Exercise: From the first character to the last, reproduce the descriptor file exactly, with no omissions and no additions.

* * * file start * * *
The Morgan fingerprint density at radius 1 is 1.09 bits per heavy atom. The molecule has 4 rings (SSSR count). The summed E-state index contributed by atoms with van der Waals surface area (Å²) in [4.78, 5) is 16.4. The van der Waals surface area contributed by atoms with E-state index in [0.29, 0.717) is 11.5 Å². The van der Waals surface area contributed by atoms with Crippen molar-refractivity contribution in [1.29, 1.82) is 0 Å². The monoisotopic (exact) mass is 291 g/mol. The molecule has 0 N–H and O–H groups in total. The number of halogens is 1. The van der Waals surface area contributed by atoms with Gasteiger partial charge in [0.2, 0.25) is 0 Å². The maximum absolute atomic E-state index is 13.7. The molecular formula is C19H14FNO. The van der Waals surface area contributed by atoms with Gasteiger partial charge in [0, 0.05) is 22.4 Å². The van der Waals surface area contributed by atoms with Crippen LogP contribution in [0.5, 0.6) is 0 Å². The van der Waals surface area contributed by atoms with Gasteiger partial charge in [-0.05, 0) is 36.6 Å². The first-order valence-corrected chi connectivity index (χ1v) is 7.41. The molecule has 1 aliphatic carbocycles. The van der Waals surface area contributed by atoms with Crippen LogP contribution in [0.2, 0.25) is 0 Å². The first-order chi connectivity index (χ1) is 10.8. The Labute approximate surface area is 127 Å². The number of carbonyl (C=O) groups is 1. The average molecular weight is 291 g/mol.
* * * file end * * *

The Morgan fingerprint density at radius 1 is 1.09 bits per heavy atom. The molecule has 4 rings (SSSR count). The summed E-state index contributed by atoms with van der Waals surface area (Å²) in [4.78, 5) is 16.4. The van der Waals surface area contributed by atoms with E-state index in [0.29, 0.717) is 11.5 Å². The van der Waals surface area contributed by atoms with Crippen molar-refractivity contribution in [1.29, 1.82) is 0 Å². The monoisotopic (exact) mass is 291 g/mol. The molecule has 0 N–H and O–H groups in total. The number of halogens is 1. The van der Waals surface area contributed by atoms with Gasteiger partial charge in [0.2, 0.25) is 0 Å². The maximum absolute atomic E-state index is 13.7. The molecular formula is C19H14FNO. The van der Waals surface area contributed by atoms with Gasteiger partial charge in [0, 0.05) is 22.4 Å². The van der Waals surface area contributed by atoms with Crippen LogP contribution in [0.5, 0.6) is 0 Å². The van der Waals surface area contributed by atoms with Gasteiger partial charge in [-0.05, 0) is 36.6 Å². The first-order valence-corrected chi connectivity index (χ1v) is 7.41. The molecule has 1 aliphatic carbocycles. The van der Waals surface area contributed by atoms with Crippen LogP contribution in [0.2, 0.25) is 0 Å². The first-order chi connectivity index (χ1) is 10.8. The Labute approximate surface area is 127 Å². The number of carbonyl (C=O) groups is 1. The average molecular weight is 291 g/mol.